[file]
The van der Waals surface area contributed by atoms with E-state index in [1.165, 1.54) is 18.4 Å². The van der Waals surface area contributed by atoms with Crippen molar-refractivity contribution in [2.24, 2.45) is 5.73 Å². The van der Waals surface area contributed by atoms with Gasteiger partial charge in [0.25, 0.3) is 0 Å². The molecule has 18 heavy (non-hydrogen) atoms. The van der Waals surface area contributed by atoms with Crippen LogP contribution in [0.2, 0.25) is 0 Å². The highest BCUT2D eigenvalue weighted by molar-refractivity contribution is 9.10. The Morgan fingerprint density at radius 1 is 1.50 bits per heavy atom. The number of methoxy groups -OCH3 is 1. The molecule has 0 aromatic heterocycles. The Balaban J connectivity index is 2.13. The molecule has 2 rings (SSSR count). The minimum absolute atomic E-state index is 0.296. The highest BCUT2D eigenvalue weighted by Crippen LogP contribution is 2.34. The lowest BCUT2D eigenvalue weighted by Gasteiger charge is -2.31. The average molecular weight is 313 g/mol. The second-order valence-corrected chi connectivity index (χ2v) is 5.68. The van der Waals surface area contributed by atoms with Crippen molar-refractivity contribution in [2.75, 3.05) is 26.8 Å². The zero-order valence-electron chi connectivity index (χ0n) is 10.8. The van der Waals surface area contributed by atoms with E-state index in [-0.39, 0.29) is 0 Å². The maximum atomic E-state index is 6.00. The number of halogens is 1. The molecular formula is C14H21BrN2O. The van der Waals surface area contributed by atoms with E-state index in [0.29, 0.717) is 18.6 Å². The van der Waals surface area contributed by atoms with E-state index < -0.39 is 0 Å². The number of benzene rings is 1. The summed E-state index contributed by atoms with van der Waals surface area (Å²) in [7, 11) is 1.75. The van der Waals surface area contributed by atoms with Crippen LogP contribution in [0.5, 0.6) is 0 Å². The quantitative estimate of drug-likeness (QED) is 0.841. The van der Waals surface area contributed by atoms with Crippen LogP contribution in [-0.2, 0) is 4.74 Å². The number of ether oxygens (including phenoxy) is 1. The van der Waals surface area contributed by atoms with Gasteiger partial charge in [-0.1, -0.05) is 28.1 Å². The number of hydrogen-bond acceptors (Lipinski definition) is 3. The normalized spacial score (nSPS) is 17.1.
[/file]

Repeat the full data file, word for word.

The van der Waals surface area contributed by atoms with E-state index in [1.165, 1.54) is 18.4 Å². The van der Waals surface area contributed by atoms with Crippen molar-refractivity contribution in [2.24, 2.45) is 5.73 Å². The van der Waals surface area contributed by atoms with Gasteiger partial charge in [0.25, 0.3) is 0 Å². The molecule has 18 heavy (non-hydrogen) atoms. The van der Waals surface area contributed by atoms with Crippen LogP contribution in [0.2, 0.25) is 0 Å². The highest BCUT2D eigenvalue weighted by molar-refractivity contribution is 9.10. The Morgan fingerprint density at radius 1 is 1.50 bits per heavy atom. The number of methoxy groups -OCH3 is 1. The molecule has 0 aromatic heterocycles. The Balaban J connectivity index is 2.13. The molecule has 2 rings (SSSR count). The minimum absolute atomic E-state index is 0.296. The highest BCUT2D eigenvalue weighted by Crippen LogP contribution is 2.34. The lowest BCUT2D eigenvalue weighted by Gasteiger charge is -2.31. The average molecular weight is 313 g/mol. The second-order valence-corrected chi connectivity index (χ2v) is 5.68. The van der Waals surface area contributed by atoms with Crippen molar-refractivity contribution in [2.75, 3.05) is 26.8 Å². The zero-order valence-electron chi connectivity index (χ0n) is 10.8. The van der Waals surface area contributed by atoms with E-state index in [-0.39, 0.29) is 0 Å². The maximum atomic E-state index is 6.00. The number of halogens is 1. The molecular formula is C14H21BrN2O. The van der Waals surface area contributed by atoms with E-state index in [0.29, 0.717) is 18.6 Å². The van der Waals surface area contributed by atoms with E-state index < -0.39 is 0 Å². The number of benzene rings is 1. The summed E-state index contributed by atoms with van der Waals surface area (Å²) in [7, 11) is 1.75. The van der Waals surface area contributed by atoms with Crippen LogP contribution in [0.5, 0.6) is 0 Å². The quantitative estimate of drug-likeness (QED) is 0.841. The van der Waals surface area contributed by atoms with Crippen LogP contribution in [-0.2, 0) is 4.74 Å². The number of ether oxygens (including phenoxy) is 1. The van der Waals surface area contributed by atoms with Gasteiger partial charge in [-0.1, -0.05) is 28.1 Å². The number of hydrogen-bond acceptors (Lipinski definition) is 3. The normalized spacial score (nSPS) is 17.1.